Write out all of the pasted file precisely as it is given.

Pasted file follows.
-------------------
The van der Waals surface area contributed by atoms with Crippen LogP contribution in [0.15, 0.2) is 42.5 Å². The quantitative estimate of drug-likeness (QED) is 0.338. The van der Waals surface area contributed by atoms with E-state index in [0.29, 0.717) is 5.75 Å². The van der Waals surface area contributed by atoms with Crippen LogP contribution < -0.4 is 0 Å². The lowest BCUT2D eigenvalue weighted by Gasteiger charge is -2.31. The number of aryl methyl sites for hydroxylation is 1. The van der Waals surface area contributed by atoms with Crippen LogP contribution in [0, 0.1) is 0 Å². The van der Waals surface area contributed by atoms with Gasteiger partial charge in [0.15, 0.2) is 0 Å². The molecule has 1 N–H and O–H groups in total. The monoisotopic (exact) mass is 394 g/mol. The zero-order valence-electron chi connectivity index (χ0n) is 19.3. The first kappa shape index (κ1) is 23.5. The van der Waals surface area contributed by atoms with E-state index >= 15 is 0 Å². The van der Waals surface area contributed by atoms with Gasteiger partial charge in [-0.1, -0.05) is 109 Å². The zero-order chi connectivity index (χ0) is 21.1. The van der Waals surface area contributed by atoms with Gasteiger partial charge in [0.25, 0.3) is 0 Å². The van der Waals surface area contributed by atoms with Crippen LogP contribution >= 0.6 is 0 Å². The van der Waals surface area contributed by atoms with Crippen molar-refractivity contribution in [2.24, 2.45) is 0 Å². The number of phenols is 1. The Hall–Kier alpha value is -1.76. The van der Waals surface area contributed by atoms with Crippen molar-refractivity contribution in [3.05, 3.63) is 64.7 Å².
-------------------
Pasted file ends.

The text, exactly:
The van der Waals surface area contributed by atoms with Crippen LogP contribution in [0.15, 0.2) is 42.5 Å². The quantitative estimate of drug-likeness (QED) is 0.338. The van der Waals surface area contributed by atoms with E-state index in [0.29, 0.717) is 5.75 Å². The van der Waals surface area contributed by atoms with Crippen LogP contribution < -0.4 is 0 Å². The lowest BCUT2D eigenvalue weighted by Gasteiger charge is -2.31. The number of aryl methyl sites for hydroxylation is 1. The van der Waals surface area contributed by atoms with Crippen LogP contribution in [0, 0.1) is 0 Å². The van der Waals surface area contributed by atoms with Gasteiger partial charge in [0.15, 0.2) is 0 Å². The molecule has 1 N–H and O–H groups in total. The monoisotopic (exact) mass is 394 g/mol. The zero-order valence-electron chi connectivity index (χ0n) is 19.3. The first kappa shape index (κ1) is 23.5. The van der Waals surface area contributed by atoms with E-state index >= 15 is 0 Å². The van der Waals surface area contributed by atoms with Gasteiger partial charge in [-0.1, -0.05) is 109 Å². The zero-order chi connectivity index (χ0) is 21.1. The van der Waals surface area contributed by atoms with Gasteiger partial charge in [0.25, 0.3) is 0 Å². The van der Waals surface area contributed by atoms with Crippen LogP contribution >= 0.6 is 0 Å². The van der Waals surface area contributed by atoms with Crippen molar-refractivity contribution in [2.24, 2.45) is 0 Å². The number of phenols is 1. The Hall–Kier alpha value is -1.76. The van der Waals surface area contributed by atoms with Crippen molar-refractivity contribution in [3.05, 3.63) is 64.7 Å².